There are songs that have always been part of my life. “I’ll Be Home for Christmas” is one of those. We’ve shared a lifetime together. I was born in 1943, the same year that lyricist Ken Gannon and composer Walter Kent created what was to become a Christmas classic.
“I’ll Be Home” is written from the point of view of a World War II GI stationed overseas. The soldier is dreaming of snow, mistletoe, and presents round the tree.
Bing Crosby helped make the song a hit. He recorded it for US listeners and brought the song to the troops as he performed with the USO throughout Europe. The GI magazine Yank said that Crosby had “accomplished more for military morale than anyone else of that era.”
Bing sang about Christmas decorations, the weather, and family. His crooning touched hearts, though, with the closing words, “If only in my dreams.”
As we make our way through these dark, rainy December days, “I’ll be home … in my dreams” captures the reality of this surreal 2020 COVID-19 holiday season for me.
Like many, I don’t live in the place of my birth. I moved to the Puget Sound region in 1973, and this fourth corner of the U.S. has become my home. Yet, most every December I have flown to Michigan, the state where I was born and raised, and as soon I stepped through the door of my mother’s place, I was “home.”
Each holiday was rich with tradition. Since my father’s death in 1981, Christmas Eve would be just mom and me. At ten p.m., we’d bundle up, drive around town to look at the Christmas lights, then arrive at the First United Methodist Church a bit before eleven o’clock for the Christmas Eve candlelight service. My brother and his family joined us Christmas afternoon. There would be gifts to open. Especially as my brother’s kids had kids, there were presents in abundance. Turkey, stuffing, etc. was eaten. One tradition unique to our family: my brother, wearing a Santa hat, would ho-ho-ho his way down the St. Clair River, kayaking through the frigid water.
But, of course, I’m not going to Michigan this year. No homegoing for me—I’m staying home.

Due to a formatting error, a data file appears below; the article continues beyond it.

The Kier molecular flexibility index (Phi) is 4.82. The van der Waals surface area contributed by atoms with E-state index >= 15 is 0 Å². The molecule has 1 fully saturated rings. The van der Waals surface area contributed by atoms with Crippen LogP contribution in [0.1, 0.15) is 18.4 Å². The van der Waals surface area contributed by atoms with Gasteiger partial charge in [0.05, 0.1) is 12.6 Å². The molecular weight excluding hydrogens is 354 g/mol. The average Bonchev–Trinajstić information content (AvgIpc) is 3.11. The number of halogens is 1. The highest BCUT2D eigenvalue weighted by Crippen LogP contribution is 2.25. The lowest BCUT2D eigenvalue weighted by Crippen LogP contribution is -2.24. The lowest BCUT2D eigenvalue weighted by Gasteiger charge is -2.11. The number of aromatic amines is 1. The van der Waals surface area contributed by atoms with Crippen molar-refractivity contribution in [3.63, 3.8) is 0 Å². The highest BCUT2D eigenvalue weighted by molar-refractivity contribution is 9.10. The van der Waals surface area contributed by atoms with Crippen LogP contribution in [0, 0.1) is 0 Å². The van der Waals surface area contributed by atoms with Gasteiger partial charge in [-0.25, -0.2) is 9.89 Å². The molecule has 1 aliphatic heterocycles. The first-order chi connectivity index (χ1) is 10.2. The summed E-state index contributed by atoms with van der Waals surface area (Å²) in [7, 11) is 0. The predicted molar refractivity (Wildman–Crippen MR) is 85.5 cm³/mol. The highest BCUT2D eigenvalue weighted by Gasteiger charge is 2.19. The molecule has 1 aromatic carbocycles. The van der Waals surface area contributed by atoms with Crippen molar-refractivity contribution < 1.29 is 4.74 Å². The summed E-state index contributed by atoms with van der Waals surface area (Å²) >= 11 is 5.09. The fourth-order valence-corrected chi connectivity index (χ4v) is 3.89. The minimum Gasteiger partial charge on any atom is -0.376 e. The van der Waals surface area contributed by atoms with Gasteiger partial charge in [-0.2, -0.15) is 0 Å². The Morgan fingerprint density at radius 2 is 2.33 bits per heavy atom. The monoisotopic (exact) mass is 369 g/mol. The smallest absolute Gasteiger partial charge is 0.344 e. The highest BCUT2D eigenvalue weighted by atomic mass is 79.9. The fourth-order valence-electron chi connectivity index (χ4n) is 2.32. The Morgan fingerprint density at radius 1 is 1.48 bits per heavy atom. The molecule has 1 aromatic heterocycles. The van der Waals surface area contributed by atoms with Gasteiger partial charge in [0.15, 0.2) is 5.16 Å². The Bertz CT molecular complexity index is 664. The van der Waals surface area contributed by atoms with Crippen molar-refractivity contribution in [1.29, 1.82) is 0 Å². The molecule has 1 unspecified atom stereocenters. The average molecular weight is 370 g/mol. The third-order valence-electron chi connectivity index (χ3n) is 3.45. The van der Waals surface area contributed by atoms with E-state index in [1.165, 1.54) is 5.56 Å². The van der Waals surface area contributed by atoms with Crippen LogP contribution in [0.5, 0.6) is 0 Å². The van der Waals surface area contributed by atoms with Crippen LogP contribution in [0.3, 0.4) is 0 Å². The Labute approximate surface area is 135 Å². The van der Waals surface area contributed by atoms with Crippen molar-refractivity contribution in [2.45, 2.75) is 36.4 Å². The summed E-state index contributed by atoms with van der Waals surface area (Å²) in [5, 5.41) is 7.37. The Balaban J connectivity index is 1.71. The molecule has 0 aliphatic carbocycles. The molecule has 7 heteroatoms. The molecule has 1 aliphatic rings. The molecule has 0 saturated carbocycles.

Here’s the strange thing. I have no Christmas Day traditions here. Because of my commitment to my Michigan trek, and because of my wife Linda’s attachment to Washington and Utah family, for the past twenty-two years, she and I have never shared Christmas Day. This, our first December 25 together, we’ll be sequestered, just the two of us. It’s a bittersweet thought. It will be a delight to share the actual holiday, and it will also be overlayed by the shadows of “what might have been.”
Linda and I have done plenty to honor the holiday every other year. We would host a child/grandchild centered tradition we called The Jeanne Tree on the Saturday before Christmas. Six friends created a tradition we call Lesbian Christmas. Linda and I declared “our” holiday the night before I flew to Michigan. I’d be back by New Year’s Eve for our multiple-day get-together with friends for another Christmas celebration and to welcome in the new year.
Those traditions will have to wait for Christmas 2021 But, how to celebrate this year? My Michigan family is going to do a Zoom gift-opening Christmas afternoon, and we’ll join in that. Linda and I will hook up with our friends we usually see over New Year’s Eve via Zoom to open gifts and to exuberantly celebrate the end of 2020. But those we usually see for our Lesbian Christmas are pretty negative about a virtual present-opening. That may have to be out-of-doors, risky during a Washington winter, or postponed until, well, postponed until.
Attending Christmas Eve candlelight services has always been the spiritual center of the season for me. As a child, I marveled as the sanctuary lights were dimmed, replaced by our flickering candles. The wonder never left me. As much as I enjoyed re-experiencing the church of my childhood each December, I have been sad year after year that I haven’t been able to worship in the church of my adulthood.
The virus laughed at that wish. Garden Street United Methodist closed its building last March—no Christmas Eve candles there this season. Instead, my voice has been recorded, as have the voices of the others in our choir. We’ll be one of those now-familiar screen shots, each one of us choristers a square box on the screen, appearing to sing together. Linda and I will watch from our living room couch. The spirit will come to us through the two candles we’ll light against the dark.
So, that’s my condition of away from home, yet home—a mix of remembered traditions and those new ones created especially for this unique Nativity season. I’ll miss my Michigan family, separated by distance. I’ll also miss my close-at-hand family and friends, separated by the dangerous nature of this virus.
I’ll be wistful about all I’ll miss, both in Michigan and here in Washington. And then, when I’m done examining my heartfelt, but temporary—and minor–losses, I’ll say a prayer of gratitude for all my blessings and a prayer of intercession for the needs of so many. I’ll bow my head in memory of all who have died of COVID-19 and for those mourning their loss. I’ll whisper prayers for the well-being of all our health care workers, laboring through the holiday, for surely the virus will not give them a day off. I’ll name those whose holiday is darkened by the financial hardships they are facing. I’ll pray for protection for those who have no safe, secure home at all.
We’ll all be home for Christmas … if only in our dreams. Dear reader, I do wish you a blessed Christmas. If you’d like to hear Bing Crosby singing “Home for Christmas,” here he is.